My question is this. How should I judge the things my family and I saw on the beach that day? Should I assume these things happened because the people who did them were white or was it because they were just jerks? Likewise, did the incidents which Mr. Schamburg and his wife witnessed happen because the characters were Hispanic? The answer you pick matters.

Edward Reid

Berlin

What’s Fair Is Fair

Editor:

(The following letter was addressed to the Ocean City Mayor and City Council and a copy sent to this publication.)

My mom (Margaret Sas) gave of herself in so many ways to our town. She served in many capacities including the Caine Woods Community Association as Secretary and Board of Director for over 13 years and the Ocean City Police Department as a reserve officer for over seven years of which she was named the first Reserve Officer of the Year in 1999. My mom had double hip and shoulder replacements and one knee replacement and yet directed traffic at Sunfest and Springfest in the heat or rain and Winterfest in the freezing cold and snow for five to eight hours at a time for no pay. She also did tailoring of the officer’s uniforms for free, worked at various jobs within the OCPD administration, worked traffic details at many other parades and special events and raised thousands of dollars for the Mounted Unit. My mother had a love of community and dedicated her life to community service.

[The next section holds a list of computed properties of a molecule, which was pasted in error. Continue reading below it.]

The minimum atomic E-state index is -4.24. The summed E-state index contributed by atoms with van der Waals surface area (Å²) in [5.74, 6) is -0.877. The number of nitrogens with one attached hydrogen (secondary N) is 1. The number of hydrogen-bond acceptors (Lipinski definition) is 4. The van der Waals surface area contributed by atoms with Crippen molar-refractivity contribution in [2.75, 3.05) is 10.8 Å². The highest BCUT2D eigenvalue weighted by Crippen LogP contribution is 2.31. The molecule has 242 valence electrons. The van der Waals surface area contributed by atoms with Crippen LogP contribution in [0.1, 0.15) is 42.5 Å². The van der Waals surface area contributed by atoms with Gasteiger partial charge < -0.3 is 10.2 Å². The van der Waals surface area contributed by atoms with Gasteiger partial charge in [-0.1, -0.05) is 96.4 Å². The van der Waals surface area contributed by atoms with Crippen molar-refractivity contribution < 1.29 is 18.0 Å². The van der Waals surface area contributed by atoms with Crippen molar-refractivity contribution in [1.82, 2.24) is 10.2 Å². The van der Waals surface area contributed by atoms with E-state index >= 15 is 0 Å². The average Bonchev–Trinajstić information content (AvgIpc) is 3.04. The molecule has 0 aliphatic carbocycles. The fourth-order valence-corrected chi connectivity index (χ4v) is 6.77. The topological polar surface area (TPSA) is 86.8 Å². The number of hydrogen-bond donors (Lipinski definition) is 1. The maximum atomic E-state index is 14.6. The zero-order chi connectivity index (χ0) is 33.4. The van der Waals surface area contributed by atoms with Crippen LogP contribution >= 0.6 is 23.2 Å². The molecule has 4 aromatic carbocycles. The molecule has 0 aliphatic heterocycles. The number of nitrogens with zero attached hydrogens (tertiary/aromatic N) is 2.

The day of my mom’s memorial service it was mentioned that things were in the works to name the Fiesta Park pavilion after my mom. When I heard this, I was surprised and looked over at Chief Bernadette DiPino and Delegate Jim Mathias and both smiled and shook their heads yes. Later in my mom’s service, Mayor Rick Meehan agreed that it was a great idea to do so. After the service, Councilmen Jay Hancock and Lloyd Martin also assured me that naming the pavilion after my mom was in the works.

Recently, the Recs and Park Committee, which consisted of Tom Shuster, Council President Joe Mitrecic, Councilmen Lloyd Martin and Jim Hall and others voted not to name the Fiesta Park pavilion in memory of my mom. There was an article in the paper shortly after the Fiesta Park pavilion was complete where Mr. Shuster stated that a resident has asked that the gazebo and pavilion be named in honor of a neighborhood resident, but the committee felt that city facilities should remain free of memorial plaques and titles. Mitrecic was then quoted as saying “if we start naming public amenities for citizens, we’re going to run out of public facilities long before we run out of deserving citizens”.